Folding Laundry

Medium shirt, size 7-8. Two long creases, folding the arms across, then fold in half...

The problem with laundry is it is never ending. I could work all day, washing, drying, folding and someone still thinks they need to change. Day clothes into pajamas. Pajamas into day clothes. For the love of feeling accomplished, can we just all stay in the same clothes for a few days? My suggestion was met with giggles and grins like I was kidding. This mundane task of motherhood marks hours of unpaid labor.

Size 5T jeans. Fold in half at the zipper, fold in half at the knees....

The knees are starting to wear. Didn’t I just buy these a few weeks ago? There will be holes soon, but that’s how they are wearing them these days, anyway. Sometimes it wears on my heart too; these sizes going up. Wasn’t it just yesterday I was folding onesies stained with spit up? And socks…So many socks that all look the same. Everyone has their personal favorites. I finally have resolved to throw them in a pile and let everyone take the ones that belong to them. Those socked-feet don’t dance crazy on the kitchen floor as often as they once did. We used to turn up the music, grab big spoons, singing and dancing, laughter filling up the room.

Juniors XS shirt. This shirt is complicated; in structure and fabric. I fold it differently every time...

When did this happen? The sparkles and unicorns traded for all these complexities. Emotions and thoughts that don’t necessarily line up, hormones and teenage hunger for acceptance. Does she even remember arguing with me over the pink tutu skirt and rain boots she wanted to wear to church every week? Can we please argue about the tutu! What I would give to just hold that Easter dress, size 4T in my hands once more, hold it up against her. It has been years gone to Goodwill. Now children think they are too old for such shenanigans or good-humored jokes, and are met with eye rolls, and with eyelashes painted with mascara and clothes changed a couple times to find just the right look. Now she says she is just too old…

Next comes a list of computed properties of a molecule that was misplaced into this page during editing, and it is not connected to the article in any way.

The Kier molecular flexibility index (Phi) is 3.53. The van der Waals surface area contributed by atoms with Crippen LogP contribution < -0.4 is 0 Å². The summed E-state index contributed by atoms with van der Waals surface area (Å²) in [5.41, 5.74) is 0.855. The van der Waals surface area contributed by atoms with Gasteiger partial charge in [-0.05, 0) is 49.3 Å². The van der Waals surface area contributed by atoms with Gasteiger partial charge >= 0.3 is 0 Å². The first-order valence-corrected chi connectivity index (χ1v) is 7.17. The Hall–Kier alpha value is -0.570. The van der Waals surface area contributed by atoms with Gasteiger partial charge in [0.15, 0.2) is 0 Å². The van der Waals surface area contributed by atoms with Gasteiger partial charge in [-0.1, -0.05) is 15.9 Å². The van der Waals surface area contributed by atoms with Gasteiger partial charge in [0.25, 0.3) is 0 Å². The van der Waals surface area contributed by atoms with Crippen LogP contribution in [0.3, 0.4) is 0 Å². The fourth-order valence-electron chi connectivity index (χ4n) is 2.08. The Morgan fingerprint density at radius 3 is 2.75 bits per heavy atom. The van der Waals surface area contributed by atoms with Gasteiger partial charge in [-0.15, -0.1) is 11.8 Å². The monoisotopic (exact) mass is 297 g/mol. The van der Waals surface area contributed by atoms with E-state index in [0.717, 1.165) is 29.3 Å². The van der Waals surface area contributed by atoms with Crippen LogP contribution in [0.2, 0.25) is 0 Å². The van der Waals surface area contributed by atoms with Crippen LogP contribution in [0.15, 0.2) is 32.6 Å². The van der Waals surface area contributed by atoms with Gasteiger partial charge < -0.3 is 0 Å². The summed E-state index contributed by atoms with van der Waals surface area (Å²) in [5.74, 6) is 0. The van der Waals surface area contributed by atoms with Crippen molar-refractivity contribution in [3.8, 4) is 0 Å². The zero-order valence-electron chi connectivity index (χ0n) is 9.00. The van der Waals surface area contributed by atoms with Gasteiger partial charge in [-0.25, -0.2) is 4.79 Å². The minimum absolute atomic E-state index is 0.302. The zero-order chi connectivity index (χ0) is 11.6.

Shoes, size 13, 1, 3 and 4. All lined up by the door...

It’s like they are just waiting to leave. Those that slid their feet into these shoes will kiss my cheek, tell me not to worry. There will be an imprint on the floor where the shoes used to lie, like the imprint left on my heart. Will they remember where those shoe-bound feet took them, all the adventures that we went on? Parks and mommy-dates, school concerts, and vacations. They will walk to new destinations and I will watch, cheering them on. I will always remember their first steps, shaky and unsure. 

Piles of folded laundry, separated by the child they belong to. Shirts, pants, pajamas…

My living room is covered in a blanket of folded laundry, smelling of lavender, clean and fresh. Someday this laundry will dwindle down for two people instead of six. My hands will not be as busy, the house not as loud. The tiny pants and leggings that littered my laundry room. The favorite dress she wore for her first cello concert or the new matching feety pajamas they opened every Christmas Eve. All those family outfits for pictures through the years. That laundry will be folded and put away, but those memories will remain folded into the fabric of my heart forever.


Emily Reicherts is a stay-at-home mom of four kids, with her husband and two dogs, living in Eastern Iowa. She is currently working on her MFA in Creative Writing from Lindenwood University. She hopes to teach others the joy of words through writing their own narratives and finding their own stories. In her free time, she enjoys painting, crocheting, spending time in nature, and the learning that comes in abundance when you see that children can teach you so much about life and love and letting go.

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